Refinancing Your Mortgage


We talk to a mortgage expert on the pros and cons of refinancing in today's market

Applications for mortgage refinancing tripled in early December on news that the Federal Reserve will buy up to $600 billion of mortgage debt. BusinessWeek's personal finance editor Lauren Young spoke to mortgage guru Keith Gumbinger of HSH Associates, a financial publisher, about the current refinancing climate.

How easy is it to refinance now?

You generally need to have an equity stake of at least 20% in your home. In the most challenged markets, you need much more. You don't need a flawless credit record, but you need a credit score of 720 to access the lowest interest rates. You must fully document income and assets, which is very different from a couple of years ago. Back then, you could walk into a lender merely breathing and they would say, "Great, here is your loan." Your debt loads relative to income have to be smaller now. At the height of the boom, those ratios—which include housing payments and other debts longer than 10 months—were as high as 55%. Now, you can't have a debt ratio higher than 43%.

Is there relief in sight for borrowers who want to refinance jumbo adjustable-rate mortgages but have been shut out of the market?

People got paranoid about adjustable-rate jumbo mortgages&mortgages that exceed $417,000&about a year ago. So many people have them, and there were worries people wouldn't be able to cover mortgage payments if they reset at higher rates. But now there has been a 180-degree turnaround. The rates on adjustable-rate jumbo mortgages are actually lower than fixed-rate jumbo mortgages. For example, the popular 5/1 jumbo adjustable-rate, which has an initial interest rate for five years and then resets annually, is 6.72%. The traditional 30-year fixed rate is 7.49%. So even if you want to get out of a jumbo adjustable-rate mortgage into a fixed-rate mortgage, now is not the best time to refinance. Ride it out, and you will probably save a few bucks if rates go lower.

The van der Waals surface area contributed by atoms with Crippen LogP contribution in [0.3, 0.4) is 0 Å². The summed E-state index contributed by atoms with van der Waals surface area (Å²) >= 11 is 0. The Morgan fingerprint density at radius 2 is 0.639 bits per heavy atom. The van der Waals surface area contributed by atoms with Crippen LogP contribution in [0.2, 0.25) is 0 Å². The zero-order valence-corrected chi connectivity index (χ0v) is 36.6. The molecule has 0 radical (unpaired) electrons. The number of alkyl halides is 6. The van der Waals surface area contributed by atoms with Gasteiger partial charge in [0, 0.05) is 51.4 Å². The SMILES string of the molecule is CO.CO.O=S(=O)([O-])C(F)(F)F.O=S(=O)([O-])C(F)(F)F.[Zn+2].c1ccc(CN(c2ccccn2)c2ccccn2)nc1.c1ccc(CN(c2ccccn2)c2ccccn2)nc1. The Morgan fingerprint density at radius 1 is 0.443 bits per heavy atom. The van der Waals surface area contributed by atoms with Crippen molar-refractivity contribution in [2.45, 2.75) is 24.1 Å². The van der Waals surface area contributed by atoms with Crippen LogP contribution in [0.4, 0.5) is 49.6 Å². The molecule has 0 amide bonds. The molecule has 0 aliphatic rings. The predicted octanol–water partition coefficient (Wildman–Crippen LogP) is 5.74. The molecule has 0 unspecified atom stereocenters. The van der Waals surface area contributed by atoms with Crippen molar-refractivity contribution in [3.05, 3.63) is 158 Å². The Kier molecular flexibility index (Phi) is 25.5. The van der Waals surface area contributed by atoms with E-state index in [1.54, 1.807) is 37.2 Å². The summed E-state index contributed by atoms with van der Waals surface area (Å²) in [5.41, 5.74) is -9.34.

Have closing costs shifted, too?

The costs haven't changed too much, but you might find the appraisal for your home will come in below what you are expecting. If you wish to challenge it, your lender may let you get a second opinion, but you will have to pay for it.

Considering that so many lenders have gone out of business, how do you work the system to your advantage?

Some lenders are more capital impaired than others, and their rates may be higher. My advice is to look across your marketplace, and leave yourself a sufficient amount of time to shop around. If you've worked with a mortgage broker in the past, keep in mind that mortgage brokers rely heavily on wholesale lenders [such as major banks and specialty finance companies], and those lenders have basically shut their doors and gone away. As a result, there are fewer funding sources for brokers. If you have a mortgage broker you trust, certainly engage them.

Mortgage rates have already fallen. Should homeowners wait for a new government program to push rates even lower?

If we crack 5%&mdashwhich would be a 50-year historic low—and stay there long enough, there are many millions of mortgages that can be refinanced profitably. But the lenders' staffs are already very thin. If you have a target interest rate in your head, shop around now for a mortgage lender who will hold onto your application so the paperwork is ready to go if rates fall.

Young is a Personal Business editor for BusinessWeek .

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